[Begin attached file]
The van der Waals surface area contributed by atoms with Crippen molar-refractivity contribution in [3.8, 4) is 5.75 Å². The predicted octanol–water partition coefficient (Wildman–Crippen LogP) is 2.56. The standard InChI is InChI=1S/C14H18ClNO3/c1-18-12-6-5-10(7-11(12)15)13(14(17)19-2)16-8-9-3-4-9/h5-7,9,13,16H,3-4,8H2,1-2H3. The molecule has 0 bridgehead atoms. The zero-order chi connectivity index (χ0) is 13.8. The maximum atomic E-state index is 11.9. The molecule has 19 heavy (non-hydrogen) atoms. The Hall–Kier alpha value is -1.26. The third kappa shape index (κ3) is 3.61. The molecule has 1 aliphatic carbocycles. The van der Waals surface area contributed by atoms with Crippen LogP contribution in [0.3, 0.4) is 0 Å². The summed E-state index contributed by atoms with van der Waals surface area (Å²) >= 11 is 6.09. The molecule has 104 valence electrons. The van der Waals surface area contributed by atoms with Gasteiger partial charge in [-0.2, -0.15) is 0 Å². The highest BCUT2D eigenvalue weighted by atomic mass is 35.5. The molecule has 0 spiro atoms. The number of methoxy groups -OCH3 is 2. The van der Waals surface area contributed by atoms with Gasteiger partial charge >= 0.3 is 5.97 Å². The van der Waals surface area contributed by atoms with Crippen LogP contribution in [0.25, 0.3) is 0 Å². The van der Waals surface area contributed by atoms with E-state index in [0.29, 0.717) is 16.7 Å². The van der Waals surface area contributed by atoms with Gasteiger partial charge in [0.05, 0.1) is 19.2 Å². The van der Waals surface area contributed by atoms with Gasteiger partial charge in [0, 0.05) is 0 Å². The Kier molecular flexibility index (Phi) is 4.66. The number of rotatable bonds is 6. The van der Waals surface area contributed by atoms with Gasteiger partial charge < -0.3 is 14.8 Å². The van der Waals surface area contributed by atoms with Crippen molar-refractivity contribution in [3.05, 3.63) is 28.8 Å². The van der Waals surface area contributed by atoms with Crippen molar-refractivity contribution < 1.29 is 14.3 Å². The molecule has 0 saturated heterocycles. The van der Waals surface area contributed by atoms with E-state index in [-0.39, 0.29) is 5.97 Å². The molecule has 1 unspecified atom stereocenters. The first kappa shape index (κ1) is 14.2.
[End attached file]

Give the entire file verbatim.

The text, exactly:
The van der Waals surface area contributed by atoms with Crippen molar-refractivity contribution in [3.8, 4) is 5.75 Å². The predicted octanol–water partition coefficient (Wildman–Crippen LogP) is 2.56. The standard InChI is InChI=1S/C14H18ClNO3/c1-18-12-6-5-10(7-11(12)15)13(14(17)19-2)16-8-9-3-4-9/h5-7,9,13,16H,3-4,8H2,1-2H3. The molecule has 0 bridgehead atoms. The zero-order chi connectivity index (χ0) is 13.8. The maximum atomic E-state index is 11.9. The molecule has 19 heavy (non-hydrogen) atoms. The Hall–Kier alpha value is -1.26. The third kappa shape index (κ3) is 3.61. The molecule has 1 aliphatic carbocycles. The van der Waals surface area contributed by atoms with Crippen LogP contribution in [0.3, 0.4) is 0 Å². The summed E-state index contributed by atoms with van der Waals surface area (Å²) >= 11 is 6.09. The molecule has 104 valence electrons. The van der Waals surface area contributed by atoms with Gasteiger partial charge in [-0.2, -0.15) is 0 Å². The highest BCUT2D eigenvalue weighted by atomic mass is 35.5. The molecule has 0 spiro atoms. The number of methoxy groups -OCH3 is 2. The van der Waals surface area contributed by atoms with Gasteiger partial charge >= 0.3 is 5.97 Å². The van der Waals surface area contributed by atoms with Crippen LogP contribution in [0.25, 0.3) is 0 Å². The van der Waals surface area contributed by atoms with E-state index in [0.29, 0.717) is 16.7 Å². The van der Waals surface area contributed by atoms with Gasteiger partial charge in [0.05, 0.1) is 19.2 Å². The van der Waals surface area contributed by atoms with Gasteiger partial charge in [0, 0.05) is 0 Å². The Kier molecular flexibility index (Phi) is 4.66. The number of rotatable bonds is 6. The van der Waals surface area contributed by atoms with Gasteiger partial charge < -0.3 is 14.8 Å². The van der Waals surface area contributed by atoms with Crippen molar-refractivity contribution in [3.05, 3.63) is 28.8 Å². The van der Waals surface area contributed by atoms with Crippen molar-refractivity contribution < 1.29 is 14.3 Å². The molecule has 0 saturated heterocycles. The van der Waals surface area contributed by atoms with E-state index in [-0.39, 0.29) is 5.97 Å². The molecule has 1 unspecified atom stereocenters. The first kappa shape index (κ1) is 14.2.